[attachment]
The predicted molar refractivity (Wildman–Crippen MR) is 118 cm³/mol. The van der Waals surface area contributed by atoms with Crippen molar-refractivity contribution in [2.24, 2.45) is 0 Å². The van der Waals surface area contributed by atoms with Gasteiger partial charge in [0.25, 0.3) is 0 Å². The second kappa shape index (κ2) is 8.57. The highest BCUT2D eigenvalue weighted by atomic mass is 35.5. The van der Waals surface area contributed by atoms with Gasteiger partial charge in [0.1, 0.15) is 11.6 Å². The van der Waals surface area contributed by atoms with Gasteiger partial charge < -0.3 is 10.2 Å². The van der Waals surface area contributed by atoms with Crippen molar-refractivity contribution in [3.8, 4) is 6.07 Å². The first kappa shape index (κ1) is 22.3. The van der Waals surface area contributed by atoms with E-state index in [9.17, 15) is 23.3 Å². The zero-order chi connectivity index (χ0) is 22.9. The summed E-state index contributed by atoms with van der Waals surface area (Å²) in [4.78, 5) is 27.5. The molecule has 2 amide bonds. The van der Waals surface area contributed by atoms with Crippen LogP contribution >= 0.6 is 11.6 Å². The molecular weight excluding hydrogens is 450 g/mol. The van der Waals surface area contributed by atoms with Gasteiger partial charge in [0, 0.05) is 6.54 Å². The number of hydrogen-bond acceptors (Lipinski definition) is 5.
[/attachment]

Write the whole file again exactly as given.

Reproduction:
The predicted molar refractivity (Wildman–Crippen MR) is 118 cm³/mol. The van der Waals surface area contributed by atoms with Crippen molar-refractivity contribution in [2.24, 2.45) is 0 Å². The van der Waals surface area contributed by atoms with Gasteiger partial charge in [0.25, 0.3) is 0 Å². The second kappa shape index (κ2) is 8.57. The highest BCUT2D eigenvalue weighted by atomic mass is 35.5. The van der Waals surface area contributed by atoms with Gasteiger partial charge in [0.1, 0.15) is 11.6 Å². The van der Waals surface area contributed by atoms with Gasteiger partial charge < -0.3 is 10.2 Å². The van der Waals surface area contributed by atoms with Crippen molar-refractivity contribution in [3.8, 4) is 6.07 Å². The first kappa shape index (κ1) is 22.3. The van der Waals surface area contributed by atoms with E-state index in [9.17, 15) is 23.3 Å². The zero-order chi connectivity index (χ0) is 22.9. The summed E-state index contributed by atoms with van der Waals surface area (Å²) in [4.78, 5) is 27.5. The molecule has 2 amide bonds. The van der Waals surface area contributed by atoms with Crippen LogP contribution >= 0.6 is 11.6 Å². The molecular weight excluding hydrogens is 450 g/mol. The van der Waals surface area contributed by atoms with Gasteiger partial charge in [0, 0.05) is 6.54 Å². The number of hydrogen-bond acceptors (Lipinski definition) is 5.